A number of factors have contributed to this decision to close. Primarily it has been based on the time and effort required by our volunteers, as well as the on-going costs to maintain the service for public use.
It is at this point that we would like to take this opportunity to thank everyone who has been involved with Error Level Analysis, and in particular, we would like to thank Dr Neal Krawetz for his work making digital image forensics accessible to a wider group.
Most importantly though, we would like to thank our users. Over the past two years, our users have analysed in excess of a quarter of a million images, with the results being served to over 1.5 million people. Without this interest in the service, errorlevelanalysis.com would surely have never have been.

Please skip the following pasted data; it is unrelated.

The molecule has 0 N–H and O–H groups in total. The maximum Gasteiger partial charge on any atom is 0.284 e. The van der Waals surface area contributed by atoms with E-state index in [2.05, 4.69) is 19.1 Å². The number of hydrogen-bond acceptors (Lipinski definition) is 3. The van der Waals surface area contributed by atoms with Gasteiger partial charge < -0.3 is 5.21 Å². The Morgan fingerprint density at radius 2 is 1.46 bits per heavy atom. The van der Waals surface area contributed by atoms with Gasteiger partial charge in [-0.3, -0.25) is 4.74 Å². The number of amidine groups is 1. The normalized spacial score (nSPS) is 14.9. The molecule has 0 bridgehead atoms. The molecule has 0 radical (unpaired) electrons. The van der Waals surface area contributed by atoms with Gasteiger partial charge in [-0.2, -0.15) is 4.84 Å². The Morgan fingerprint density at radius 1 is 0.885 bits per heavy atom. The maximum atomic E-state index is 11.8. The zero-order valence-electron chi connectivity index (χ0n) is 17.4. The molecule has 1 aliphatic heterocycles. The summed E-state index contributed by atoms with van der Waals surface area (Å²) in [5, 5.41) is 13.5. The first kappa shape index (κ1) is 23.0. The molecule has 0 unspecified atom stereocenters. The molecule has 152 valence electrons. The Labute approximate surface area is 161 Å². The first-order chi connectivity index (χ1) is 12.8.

Error level analysis shows differing error levels throughout this image, strongly suggesting some form of digital manipulation. Areas to note are the lips and shirt, as well as the eyes. All are at significantly different error levels than their surroundings. Presumably, colours have been altered and areas brightened.
Mouse over for ELA image
“Error level analysis (ELA) works by intentionally re-saving the image at a known error rate, such as 95%, and then computing the difference between the images. If there is virtually no change, then the cell has reached its local minima for error at that quality level. However, if there is a large amount of change, then the pixels are not at their local minima and are effectively original.”
-Neal Krawetz, Ph.D. hackerfactor.com
This implementation makes use of the Python Image Library, and libjpeg (v6.2.0-882.2). ELA is carried out at 95%. Resulting ELA images have had their brightness enhanced to further separate differences out.
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